But anyway, one has to start or stop the system from time to time. Are there special procedures given for this? pressure build-up speed?
    bburd said:

    The boiler steam outlets and piping were sized for 100 psig steam. 50 psig steam occupies a larger volume for the same load. The larger volume increased the velocity of the steam leaving the boiler,[...]

    Would bringing the pressure back to 100 psi before opening the laundry solve the spike problem?
    Was there a problem when opening/shuting the laundry when running at constant pressure? It seems not.
    There is a load change anyway. How big and sudden?


  • retiredguy
    retiredguy Member Posts: 905
    edited February 29
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    I have to agree somewhat with @bburb that operating the boiler at a reduced steam pressure will enhance water carryover but only when the steam load causes the steam velocity to increase past it's design point. If this is the case, I do not know of any solutions that are not expensive. A steam separator, for example, would solve the problem but the installation is not inexpensive. Also I don't believe that reducing the steam pressure from 100PSI to 50PSI will save much money. I would look for other more cost effective means to increase the boiler or system's operating efficiency. Reducing the design operating pressure of a boiler always presented problems and usually were not worth the slight cost savings. Since I do not know this hospital or it's steam system I could only guess at a cure for your senario and most solutions would carry a hefty price tag.
    jamplumb
  • RayWohlfarth
    RayWohlfarth Member Posts: 1,481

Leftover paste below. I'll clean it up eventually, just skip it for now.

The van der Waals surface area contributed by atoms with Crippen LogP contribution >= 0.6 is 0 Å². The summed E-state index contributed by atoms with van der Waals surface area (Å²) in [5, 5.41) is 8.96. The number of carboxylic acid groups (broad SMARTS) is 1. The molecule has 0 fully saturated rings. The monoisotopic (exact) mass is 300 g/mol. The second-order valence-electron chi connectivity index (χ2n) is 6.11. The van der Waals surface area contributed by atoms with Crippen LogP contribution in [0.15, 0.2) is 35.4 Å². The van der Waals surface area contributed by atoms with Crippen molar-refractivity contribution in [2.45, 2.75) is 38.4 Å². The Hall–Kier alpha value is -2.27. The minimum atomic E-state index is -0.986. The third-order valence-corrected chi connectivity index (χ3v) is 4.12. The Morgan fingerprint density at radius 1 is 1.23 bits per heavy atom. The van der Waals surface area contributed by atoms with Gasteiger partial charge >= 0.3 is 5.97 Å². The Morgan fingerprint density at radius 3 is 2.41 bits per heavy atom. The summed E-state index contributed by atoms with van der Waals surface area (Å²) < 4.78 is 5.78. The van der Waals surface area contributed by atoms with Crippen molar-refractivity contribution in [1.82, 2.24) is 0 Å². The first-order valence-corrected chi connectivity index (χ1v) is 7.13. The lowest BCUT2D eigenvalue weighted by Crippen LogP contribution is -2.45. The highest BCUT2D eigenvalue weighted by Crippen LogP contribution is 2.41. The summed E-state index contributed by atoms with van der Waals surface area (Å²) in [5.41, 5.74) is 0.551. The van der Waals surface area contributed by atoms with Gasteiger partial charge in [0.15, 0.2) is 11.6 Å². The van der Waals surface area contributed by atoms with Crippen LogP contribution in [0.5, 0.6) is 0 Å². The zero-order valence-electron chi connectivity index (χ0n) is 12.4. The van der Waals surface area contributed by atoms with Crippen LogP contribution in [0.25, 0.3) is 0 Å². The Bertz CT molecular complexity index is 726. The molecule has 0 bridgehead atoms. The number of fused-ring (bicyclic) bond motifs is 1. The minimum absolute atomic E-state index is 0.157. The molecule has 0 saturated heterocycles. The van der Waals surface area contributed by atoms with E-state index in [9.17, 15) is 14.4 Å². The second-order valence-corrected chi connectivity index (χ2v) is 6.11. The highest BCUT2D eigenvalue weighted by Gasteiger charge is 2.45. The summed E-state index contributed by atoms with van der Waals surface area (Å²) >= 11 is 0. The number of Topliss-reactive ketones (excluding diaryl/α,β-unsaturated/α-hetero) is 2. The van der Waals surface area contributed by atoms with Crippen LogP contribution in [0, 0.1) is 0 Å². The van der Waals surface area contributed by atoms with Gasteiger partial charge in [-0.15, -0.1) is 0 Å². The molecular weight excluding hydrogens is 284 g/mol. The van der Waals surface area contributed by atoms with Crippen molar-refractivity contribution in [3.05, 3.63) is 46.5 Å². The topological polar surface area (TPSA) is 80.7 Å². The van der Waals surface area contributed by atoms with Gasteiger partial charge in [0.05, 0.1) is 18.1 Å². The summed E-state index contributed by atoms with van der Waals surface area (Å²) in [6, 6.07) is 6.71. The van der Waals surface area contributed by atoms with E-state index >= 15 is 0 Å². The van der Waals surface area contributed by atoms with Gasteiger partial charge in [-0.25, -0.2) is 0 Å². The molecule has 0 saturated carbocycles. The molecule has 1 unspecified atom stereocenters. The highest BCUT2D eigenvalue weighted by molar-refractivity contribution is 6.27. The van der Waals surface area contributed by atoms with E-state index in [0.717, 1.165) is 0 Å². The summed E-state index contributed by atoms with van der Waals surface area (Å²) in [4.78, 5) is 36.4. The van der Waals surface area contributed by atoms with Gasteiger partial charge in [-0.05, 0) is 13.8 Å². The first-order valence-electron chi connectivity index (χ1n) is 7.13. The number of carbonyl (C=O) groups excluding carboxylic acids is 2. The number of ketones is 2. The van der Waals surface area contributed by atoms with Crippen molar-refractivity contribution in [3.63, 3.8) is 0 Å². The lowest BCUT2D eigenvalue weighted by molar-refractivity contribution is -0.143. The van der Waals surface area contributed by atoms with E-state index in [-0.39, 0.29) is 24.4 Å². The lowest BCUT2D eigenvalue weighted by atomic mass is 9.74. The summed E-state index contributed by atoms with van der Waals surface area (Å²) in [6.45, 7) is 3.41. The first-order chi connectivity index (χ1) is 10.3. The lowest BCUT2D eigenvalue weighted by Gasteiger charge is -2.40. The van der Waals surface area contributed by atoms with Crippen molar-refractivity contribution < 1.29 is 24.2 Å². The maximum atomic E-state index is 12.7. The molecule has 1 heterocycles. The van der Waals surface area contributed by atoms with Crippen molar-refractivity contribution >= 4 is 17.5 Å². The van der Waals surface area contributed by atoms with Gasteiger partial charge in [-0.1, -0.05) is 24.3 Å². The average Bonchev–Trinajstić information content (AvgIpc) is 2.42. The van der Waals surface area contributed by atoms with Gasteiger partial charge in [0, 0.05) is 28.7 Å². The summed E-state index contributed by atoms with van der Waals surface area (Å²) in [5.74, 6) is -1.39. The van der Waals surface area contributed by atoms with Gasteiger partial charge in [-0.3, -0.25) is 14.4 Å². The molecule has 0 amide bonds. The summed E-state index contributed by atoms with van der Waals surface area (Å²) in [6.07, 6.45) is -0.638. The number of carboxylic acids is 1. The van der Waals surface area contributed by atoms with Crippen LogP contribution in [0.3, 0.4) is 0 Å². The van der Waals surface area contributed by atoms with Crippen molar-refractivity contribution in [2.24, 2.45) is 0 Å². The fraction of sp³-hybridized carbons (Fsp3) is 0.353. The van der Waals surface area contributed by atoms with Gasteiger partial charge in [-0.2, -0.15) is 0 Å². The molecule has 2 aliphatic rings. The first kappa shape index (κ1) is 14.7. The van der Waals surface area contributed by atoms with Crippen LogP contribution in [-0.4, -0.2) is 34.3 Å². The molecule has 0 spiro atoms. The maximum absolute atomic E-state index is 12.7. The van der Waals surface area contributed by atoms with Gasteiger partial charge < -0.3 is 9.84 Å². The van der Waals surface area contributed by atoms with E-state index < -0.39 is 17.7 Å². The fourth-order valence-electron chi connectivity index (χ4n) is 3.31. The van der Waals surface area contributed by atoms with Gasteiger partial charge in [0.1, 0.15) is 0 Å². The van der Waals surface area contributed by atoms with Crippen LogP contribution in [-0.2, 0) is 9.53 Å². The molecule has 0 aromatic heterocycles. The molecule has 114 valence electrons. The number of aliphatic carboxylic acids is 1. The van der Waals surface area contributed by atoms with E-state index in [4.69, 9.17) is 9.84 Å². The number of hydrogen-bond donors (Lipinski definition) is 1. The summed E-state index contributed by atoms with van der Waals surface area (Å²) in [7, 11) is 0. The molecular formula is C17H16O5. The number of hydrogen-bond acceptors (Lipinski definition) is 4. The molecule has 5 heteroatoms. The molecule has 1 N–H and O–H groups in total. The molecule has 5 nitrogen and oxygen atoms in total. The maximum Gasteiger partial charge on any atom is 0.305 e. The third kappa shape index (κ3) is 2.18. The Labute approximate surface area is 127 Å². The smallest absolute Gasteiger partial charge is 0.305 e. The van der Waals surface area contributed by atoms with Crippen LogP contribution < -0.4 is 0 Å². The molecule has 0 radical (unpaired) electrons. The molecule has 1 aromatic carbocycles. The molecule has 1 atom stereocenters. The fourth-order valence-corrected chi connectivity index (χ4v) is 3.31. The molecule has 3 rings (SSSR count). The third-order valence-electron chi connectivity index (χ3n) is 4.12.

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    Thanks for all the expertise.
    @Sylvain I heard that as well. It didnt have carryover when it ran at 100 psi.
    @EBEBRATT-Ed Never heard that you cannot reduce the pressure but it makes sense. I know some fire tube boilers will ask you what the operating pressure is so they can properly size the steam outlet.
    @bburd I believe its was because the velocity increased like you thought.
    @retiredguy Yes sir each option is expensive. The least expensive was simply running the boiler at 100 psi
    Steam system like messing with your head.
    Have a great weekend!
    I do not believe the carryover was caused by the increases from 50 to 100 psi because it was an hour before the laundry started. In addition, the old system didnt see elevated TDS when the laundry started.
    I believe it was because the steam velocity increased from 63 feet per second at 100 psi to 114 feet per second at 50 psi. The TDS level dropped when the steam pressure remained at 100 psi. According to Spiral Sarco, steam velocities between 100 and 200 FPS is normal. Here is the link to the video.https://www.youtube.com/watch?v=58-gPMCuU4M
    Ray Wohlfarth
    Boiler Lessons
    CLamb
  • retiredguy